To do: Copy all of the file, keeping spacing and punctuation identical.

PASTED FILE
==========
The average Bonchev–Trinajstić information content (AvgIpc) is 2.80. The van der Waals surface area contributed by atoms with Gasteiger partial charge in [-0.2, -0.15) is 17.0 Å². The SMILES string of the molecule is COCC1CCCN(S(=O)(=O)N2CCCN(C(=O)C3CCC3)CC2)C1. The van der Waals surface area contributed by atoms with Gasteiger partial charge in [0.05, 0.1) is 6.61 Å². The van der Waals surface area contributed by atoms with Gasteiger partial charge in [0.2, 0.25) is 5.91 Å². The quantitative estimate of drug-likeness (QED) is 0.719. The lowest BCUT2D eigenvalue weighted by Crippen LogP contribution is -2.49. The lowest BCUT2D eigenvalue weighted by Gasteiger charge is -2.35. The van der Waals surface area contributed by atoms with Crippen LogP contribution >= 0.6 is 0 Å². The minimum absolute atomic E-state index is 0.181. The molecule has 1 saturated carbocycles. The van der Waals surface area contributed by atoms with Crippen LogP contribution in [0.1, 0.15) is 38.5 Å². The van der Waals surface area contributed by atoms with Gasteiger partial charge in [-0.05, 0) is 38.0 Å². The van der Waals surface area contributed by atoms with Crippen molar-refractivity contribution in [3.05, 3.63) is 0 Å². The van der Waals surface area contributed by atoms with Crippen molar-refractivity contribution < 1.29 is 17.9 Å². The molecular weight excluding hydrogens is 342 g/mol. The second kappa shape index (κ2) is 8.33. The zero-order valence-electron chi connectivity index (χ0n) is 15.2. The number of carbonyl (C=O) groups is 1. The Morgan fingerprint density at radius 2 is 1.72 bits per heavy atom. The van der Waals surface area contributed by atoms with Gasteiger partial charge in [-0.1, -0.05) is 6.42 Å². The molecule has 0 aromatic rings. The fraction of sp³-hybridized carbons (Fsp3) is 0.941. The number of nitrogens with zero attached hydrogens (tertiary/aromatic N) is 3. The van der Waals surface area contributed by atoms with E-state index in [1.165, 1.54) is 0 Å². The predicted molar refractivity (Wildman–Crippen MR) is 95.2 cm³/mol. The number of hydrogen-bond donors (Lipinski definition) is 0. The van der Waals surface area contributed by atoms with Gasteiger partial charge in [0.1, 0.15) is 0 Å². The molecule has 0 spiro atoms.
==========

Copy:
The average Bonchev–Trinajstić information content (AvgIpc) is 2.80. The van der Waals surface area contributed by atoms with Gasteiger partial charge in [-0.2, -0.15) is 17.0 Å². The SMILES string of the molecule is COCC1CCCN(S(=O)(=O)N2CCCN(C(=O)C3CCC3)CC2)C1. The van der Waals surface area contributed by atoms with Gasteiger partial charge in [0.05, 0.1) is 6.61 Å². The van der Waals surface area contributed by atoms with Gasteiger partial charge in [0.2, 0.25) is 5.91 Å². The quantitative estimate of drug-likeness (QED) is 0.719. The lowest BCUT2D eigenvalue weighted by Crippen LogP contribution is -2.49. The lowest BCUT2D eigenvalue weighted by Gasteiger charge is -2.35. The van der Waals surface area contributed by atoms with Crippen LogP contribution >= 0.6 is 0 Å². The minimum absolute atomic E-state index is 0.181. The molecule has 1 saturated carbocycles. The van der Waals surface area contributed by atoms with Crippen LogP contribution in [0.1, 0.15) is 38.5 Å². The van der Waals surface area contributed by atoms with Gasteiger partial charge in [-0.05, 0) is 38.0 Å². The van der Waals surface area contributed by atoms with Crippen molar-refractivity contribution in [3.05, 3.63) is 0 Å². The van der Waals surface area contributed by atoms with Crippen molar-refractivity contribution < 1.29 is 17.9 Å². The molecular weight excluding hydrogens is 342 g/mol. The second kappa shape index (κ2) is 8.33. The zero-order valence-electron chi connectivity index (χ0n) is 15.2. The number of carbonyl (C=O) groups is 1. The Morgan fingerprint density at radius 2 is 1.72 bits per heavy atom. The van der Waals surface area contributed by atoms with Gasteiger partial charge in [-0.1, -0.05) is 6.42 Å². The molecule has 0 aromatic rings. The fraction of sp³-hybridized carbons (Fsp3) is 0.941. The number of nitrogens with zero attached hydrogens (tertiary/aromatic N) is 3. The van der Waals surface area contributed by atoms with E-state index in [1.165, 1.54) is 0 Å². The predicted molar refractivity (Wildman–Crippen MR) is 95.2 cm³/mol. The number of hydrogen-bond donors (Lipinski definition) is 0. The van der Waals surface area contributed by atoms with Gasteiger partial charge in [0.1, 0.15) is 0 Å². The molecule has 0 spiro atoms.